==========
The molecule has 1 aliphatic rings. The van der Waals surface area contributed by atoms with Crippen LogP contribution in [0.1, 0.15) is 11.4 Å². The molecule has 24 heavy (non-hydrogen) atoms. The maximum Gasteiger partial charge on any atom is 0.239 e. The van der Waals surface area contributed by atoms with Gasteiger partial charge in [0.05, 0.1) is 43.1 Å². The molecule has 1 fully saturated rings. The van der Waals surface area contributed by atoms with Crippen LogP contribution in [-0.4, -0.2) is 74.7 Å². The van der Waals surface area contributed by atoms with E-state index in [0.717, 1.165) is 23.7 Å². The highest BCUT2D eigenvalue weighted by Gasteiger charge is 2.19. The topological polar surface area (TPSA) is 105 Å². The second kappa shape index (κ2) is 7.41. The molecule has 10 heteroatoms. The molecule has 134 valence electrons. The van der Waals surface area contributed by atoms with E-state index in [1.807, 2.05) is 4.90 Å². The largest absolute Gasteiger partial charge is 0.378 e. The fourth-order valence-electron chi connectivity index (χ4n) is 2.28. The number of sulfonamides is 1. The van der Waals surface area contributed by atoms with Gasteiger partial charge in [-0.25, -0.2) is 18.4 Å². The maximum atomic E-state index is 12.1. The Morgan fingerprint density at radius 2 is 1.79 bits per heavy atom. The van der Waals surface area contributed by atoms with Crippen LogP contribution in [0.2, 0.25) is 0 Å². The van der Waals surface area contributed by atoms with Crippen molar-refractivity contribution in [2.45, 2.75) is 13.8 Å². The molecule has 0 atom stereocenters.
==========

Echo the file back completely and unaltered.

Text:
The molecule has 1 aliphatic rings. The van der Waals surface area contributed by atoms with Crippen LogP contribution in [0.1, 0.15) is 11.4 Å². The molecule has 24 heavy (non-hydrogen) atoms. The maximum Gasteiger partial charge on any atom is 0.239 e. The van der Waals surface area contributed by atoms with Gasteiger partial charge in [0.05, 0.1) is 43.1 Å². The molecule has 1 fully saturated rings. The van der Waals surface area contributed by atoms with Crippen LogP contribution in [-0.4, -0.2) is 74.7 Å². The van der Waals surface area contributed by atoms with E-state index in [0.717, 1.165) is 23.7 Å². The highest BCUT2D eigenvalue weighted by Gasteiger charge is 2.19. The topological polar surface area (TPSA) is 105 Å². The second kappa shape index (κ2) is 7.41. The molecule has 10 heteroatoms. The molecule has 134 valence electrons. The van der Waals surface area contributed by atoms with E-state index in [1.807, 2.05) is 4.90 Å². The largest absolute Gasteiger partial charge is 0.378 e. The fourth-order valence-electron chi connectivity index (χ4n) is 2.28. The number of sulfonamides is 1. The van der Waals surface area contributed by atoms with Gasteiger partial charge in [-0.25, -0.2) is 18.4 Å². The maximum atomic E-state index is 12.1. The Morgan fingerprint density at radius 2 is 1.79 bits per heavy atom. The van der Waals surface area contributed by atoms with Crippen LogP contribution in [0.2, 0.25) is 0 Å². The van der Waals surface area contributed by atoms with Crippen molar-refractivity contribution in [2.45, 2.75) is 13.8 Å². The molecule has 0 atom stereocenters.